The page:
A leading expert has repeated his assertion that an Indonesian mud volcano was almost certainly manmade despite a new study claiming the eruption might have been triggered by an earthquake.
Professor Richard Davies of Durham University's Centre for Research into Earth Energy Systems (CeREES), said the volcano, known locally as Lusi, was most likely caused by the drilling of a nearby exploratory borehole (1) looking for gas.
He reiterated the findings of a Durham University-led study, first published in the February issue of US Journal GSA Today, following publication of a new paper led by the University of Oslo which said the eruption in May 2006 might have been caused by an earthquake that occurred two days earlier.
The Durham-led research discounted the effect of the earthquake as a cause of the eruption.
Professor Richard Davies, of Durham University's Centre for Research into Earth Energy Systems (CeREES), said: "There were several problems with the exploration well prior to the eruption of the mud volcano, but it was when they started to pull the drill bit out of the hole that they probably sucked gas and water into the wellbore.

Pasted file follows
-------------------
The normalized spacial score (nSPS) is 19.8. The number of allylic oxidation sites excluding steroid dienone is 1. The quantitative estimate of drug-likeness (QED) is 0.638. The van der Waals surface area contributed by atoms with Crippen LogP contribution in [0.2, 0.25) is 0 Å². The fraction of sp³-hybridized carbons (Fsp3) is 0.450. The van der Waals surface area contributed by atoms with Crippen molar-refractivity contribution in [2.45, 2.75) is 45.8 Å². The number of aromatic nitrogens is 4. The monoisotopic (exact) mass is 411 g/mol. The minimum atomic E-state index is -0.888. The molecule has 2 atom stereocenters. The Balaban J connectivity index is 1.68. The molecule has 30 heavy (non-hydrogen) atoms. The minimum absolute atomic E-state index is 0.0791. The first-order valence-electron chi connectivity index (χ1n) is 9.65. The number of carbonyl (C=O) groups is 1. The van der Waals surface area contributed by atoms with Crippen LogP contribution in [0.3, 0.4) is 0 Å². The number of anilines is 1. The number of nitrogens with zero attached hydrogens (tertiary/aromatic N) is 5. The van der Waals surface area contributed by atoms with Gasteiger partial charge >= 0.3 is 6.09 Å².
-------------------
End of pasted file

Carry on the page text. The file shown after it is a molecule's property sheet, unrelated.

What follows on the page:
"We have calculated that a water or gas influx would have caused a critical increase in the pressure in the hole, sufficient to fracture the rock strata underground.
"It is very unlikely that the Yoyakarta earthquake had a significant role to play in the development of the mud volcano.
"We still maintain that the mud volcano was most likely triggered by operations during drilling. There is no need to evoke an earthquake trigger for this."
Lusi first erupted on May 29 2006 in the Porong sub-district of Sidoarjo in Eastern Java, close to Indonesia's second city of Surabaya.
The volcano has continued to spew out an estimated 150,000 cubic metres of mud every day and now covers an area of 10 square kilometres.
Around 20,000 to 30,000 people have lost their homes and factories have been destroyed. Thirteen people have also died as a result of a rupture in a natural gas pipeline that lay underneath one of the holding dams built to retain the mud.
(1) The borehole is owned by Indonesian oil and gas company Lapindo Brantas.
Materials provided by Durham University. Note: Content may be edited for style and length.
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